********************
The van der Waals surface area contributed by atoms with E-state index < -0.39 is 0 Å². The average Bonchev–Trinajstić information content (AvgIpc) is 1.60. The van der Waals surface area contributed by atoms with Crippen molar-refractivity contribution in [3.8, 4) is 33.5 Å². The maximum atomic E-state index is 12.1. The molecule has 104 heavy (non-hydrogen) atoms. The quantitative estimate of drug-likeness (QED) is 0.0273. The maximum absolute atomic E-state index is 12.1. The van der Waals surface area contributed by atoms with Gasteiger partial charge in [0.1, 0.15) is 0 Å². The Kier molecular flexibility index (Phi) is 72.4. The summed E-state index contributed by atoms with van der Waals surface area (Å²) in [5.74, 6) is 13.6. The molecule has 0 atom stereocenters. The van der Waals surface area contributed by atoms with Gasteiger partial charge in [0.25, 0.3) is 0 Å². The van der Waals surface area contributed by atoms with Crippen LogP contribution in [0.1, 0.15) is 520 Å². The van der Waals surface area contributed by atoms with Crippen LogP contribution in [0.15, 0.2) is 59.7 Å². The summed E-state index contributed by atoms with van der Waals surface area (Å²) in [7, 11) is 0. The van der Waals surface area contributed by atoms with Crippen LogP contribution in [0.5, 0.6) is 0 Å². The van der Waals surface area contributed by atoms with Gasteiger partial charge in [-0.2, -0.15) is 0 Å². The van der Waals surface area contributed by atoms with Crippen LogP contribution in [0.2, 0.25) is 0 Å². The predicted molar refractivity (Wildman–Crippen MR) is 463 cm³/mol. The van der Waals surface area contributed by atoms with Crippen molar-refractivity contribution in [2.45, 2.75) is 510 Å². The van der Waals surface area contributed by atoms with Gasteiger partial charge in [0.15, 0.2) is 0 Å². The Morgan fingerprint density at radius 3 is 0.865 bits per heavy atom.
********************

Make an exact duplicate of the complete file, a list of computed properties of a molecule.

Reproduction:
The van der Waals surface area contributed by atoms with E-state index < -0.39 is 0 Å². The average Bonchev–Trinajstić information content (AvgIpc) is 1.60. The van der Waals surface area contributed by atoms with Crippen molar-refractivity contribution in [3.8, 4) is 33.5 Å². The maximum atomic E-state index is 12.1. The molecule has 104 heavy (non-hydrogen) atoms. The quantitative estimate of drug-likeness (QED) is 0.0273. The maximum absolute atomic E-state index is 12.1. The van der Waals surface area contributed by atoms with Gasteiger partial charge in [0.1, 0.15) is 0 Å². The Kier molecular flexibility index (Phi) is 72.4. The summed E-state index contributed by atoms with van der Waals surface area (Å²) in [5.74, 6) is 13.6. The molecule has 0 atom stereocenters. The van der Waals surface area contributed by atoms with Gasteiger partial charge in [0.25, 0.3) is 0 Å². The van der Waals surface area contributed by atoms with Crippen LogP contribution in [0.1, 0.15) is 520 Å². The van der Waals surface area contributed by atoms with Crippen LogP contribution in [0.15, 0.2) is 59.7 Å². The summed E-state index contributed by atoms with van der Waals surface area (Å²) in [7, 11) is 0. The van der Waals surface area contributed by atoms with Crippen LogP contribution in [0.5, 0.6) is 0 Å². The van der Waals surface area contributed by atoms with Gasteiger partial charge in [-0.2, -0.15) is 0 Å². The van der Waals surface area contributed by atoms with Crippen LogP contribution in [0.2, 0.25) is 0 Å². The predicted molar refractivity (Wildman–Crippen MR) is 463 cm³/mol. The van der Waals surface area contributed by atoms with Crippen molar-refractivity contribution in [2.45, 2.75) is 510 Å². The van der Waals surface area contributed by atoms with Gasteiger partial charge in [0.15, 0.2) is 0 Å². The Morgan fingerprint density at radius 3 is 0.865 bits per heavy atom.